If you’ve spent any time in the healthcare marketing space over the last year, you’ve likely heard the rumblings of frustration, and even confusion, from your peers regarding HIPAA and online tracking. You may have even felt panic after learning of the lawsuits brought against major healthcare systems over their alleged unauthorized disclosure of patient data to third parties through tracking technologies.
In a world where nearly every move we make online is tracked and recorded, concerns related to patient privacy have caused the U.S. Department of Health and Human Services (HHS) to join the conversation about tracking user behavior online. In December 2022, the HHS issued guidelines emphasizing the responsibility of healthcare companies to protect patient data when using online tracking technologies.
While it may seem obvious that healthcare entities should not be capturing protected health information (PHI) through any online marketing avenues, the guidelines raise questions over what HHS considers PHI in the first place. We can all agree that if I were to use my personal email to login to my healthcare clinic’s online patient portal, and my email address is then sent to Google, that violates HIPAA. But the waters become a bit cloudy when we think about unauthenticated pages providing general health information.
For example, let’s say I visit a web page about migraines on my local healthcare clinic’s website. Would the clinic be in violation of HIPAA if my geographic location was shared with Google after this website visit? According to HHS, the answer is yes. They write, “…even if the individual does not have an existing relationship with the regulated entity, and even if the… IP address or geographic location does not include specific treatment or billing information like dates and types of health care services… all such [information] collected on a regulated entity’s website or mobile app generally is PHI.”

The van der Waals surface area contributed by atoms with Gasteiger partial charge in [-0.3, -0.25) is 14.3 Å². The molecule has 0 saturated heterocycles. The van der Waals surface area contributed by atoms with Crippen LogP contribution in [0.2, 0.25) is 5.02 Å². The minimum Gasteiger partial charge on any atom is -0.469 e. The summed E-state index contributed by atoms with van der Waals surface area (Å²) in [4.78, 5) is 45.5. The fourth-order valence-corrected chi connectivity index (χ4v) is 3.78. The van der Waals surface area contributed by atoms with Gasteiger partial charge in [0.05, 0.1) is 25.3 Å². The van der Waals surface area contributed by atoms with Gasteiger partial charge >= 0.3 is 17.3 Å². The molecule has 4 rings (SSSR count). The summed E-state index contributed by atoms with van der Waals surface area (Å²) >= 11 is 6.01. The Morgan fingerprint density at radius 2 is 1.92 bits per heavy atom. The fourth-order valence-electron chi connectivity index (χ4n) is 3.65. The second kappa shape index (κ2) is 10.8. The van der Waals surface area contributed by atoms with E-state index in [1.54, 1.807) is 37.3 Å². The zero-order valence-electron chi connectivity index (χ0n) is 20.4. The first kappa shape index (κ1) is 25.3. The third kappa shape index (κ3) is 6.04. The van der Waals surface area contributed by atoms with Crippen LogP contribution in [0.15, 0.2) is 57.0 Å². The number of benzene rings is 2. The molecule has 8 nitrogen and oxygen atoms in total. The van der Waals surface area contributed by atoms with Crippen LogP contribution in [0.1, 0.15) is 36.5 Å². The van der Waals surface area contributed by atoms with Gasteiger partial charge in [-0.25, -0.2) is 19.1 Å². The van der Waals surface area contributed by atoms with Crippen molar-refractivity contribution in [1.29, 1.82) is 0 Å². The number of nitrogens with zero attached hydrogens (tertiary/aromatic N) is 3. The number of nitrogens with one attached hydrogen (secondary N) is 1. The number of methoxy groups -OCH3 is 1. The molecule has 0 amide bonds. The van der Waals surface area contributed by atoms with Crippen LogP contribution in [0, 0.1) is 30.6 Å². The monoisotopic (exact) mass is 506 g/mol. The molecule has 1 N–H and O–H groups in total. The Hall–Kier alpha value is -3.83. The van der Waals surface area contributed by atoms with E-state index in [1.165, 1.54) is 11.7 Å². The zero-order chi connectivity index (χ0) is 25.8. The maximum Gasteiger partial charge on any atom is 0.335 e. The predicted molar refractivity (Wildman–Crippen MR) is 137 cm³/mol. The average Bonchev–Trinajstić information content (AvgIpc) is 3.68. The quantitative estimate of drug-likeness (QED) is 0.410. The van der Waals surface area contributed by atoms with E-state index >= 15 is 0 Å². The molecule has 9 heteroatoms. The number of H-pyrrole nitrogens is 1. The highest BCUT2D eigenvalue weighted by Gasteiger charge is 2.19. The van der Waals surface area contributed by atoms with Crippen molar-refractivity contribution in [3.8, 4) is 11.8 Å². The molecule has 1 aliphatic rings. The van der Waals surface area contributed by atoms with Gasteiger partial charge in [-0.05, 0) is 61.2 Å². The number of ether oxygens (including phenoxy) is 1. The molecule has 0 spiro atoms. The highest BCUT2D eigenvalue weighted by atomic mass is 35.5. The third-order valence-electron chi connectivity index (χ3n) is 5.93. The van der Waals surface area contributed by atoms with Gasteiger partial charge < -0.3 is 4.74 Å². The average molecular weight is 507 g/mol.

Given this example, it seems like healthcare marketers are pretty much always in violation of HIPAA when tracking technologies, such as Google Analytics, are placed on their website. So what now? Is healthcare doomed to revert back to the dark ages, long before tracking and attribution was possible?
Not quite! Fortunately, technology solutions already exist to help navigate the treacherous waters of HIPAA in 2023.
Unlike Google and Meta, alternative vendors exist that will sign a Business Associate Agreement (BAA), a legally-binding agreement between HIPAA-covered entities and their business associates to protect PHI, thus ensuring healthcare entities’ compliance with HIPAA Rules. The way these technology solutions work is by functioning as a “middle-man” in the data tracking process and de-identifying user data before sending along to 3rd party tracking tools. By leveraging one of these solutions, tracking can stay status quo, allowing healthcare marketers to track user behavior without revealing the user.
Of course, nothing in life is free, and the same is true here. Healthcare marketers will need to account for an additional line item in their budget for one of these technology solutions. But it sure beats the cost of a lawsuit!
If you’ve run into trouble, or aren’t sure whether you’re in compliance, our team is happy to help. When it comes to advertising in healthcare, we understand how to navigate the nuances of data privacy, and we can help simplify the conversation.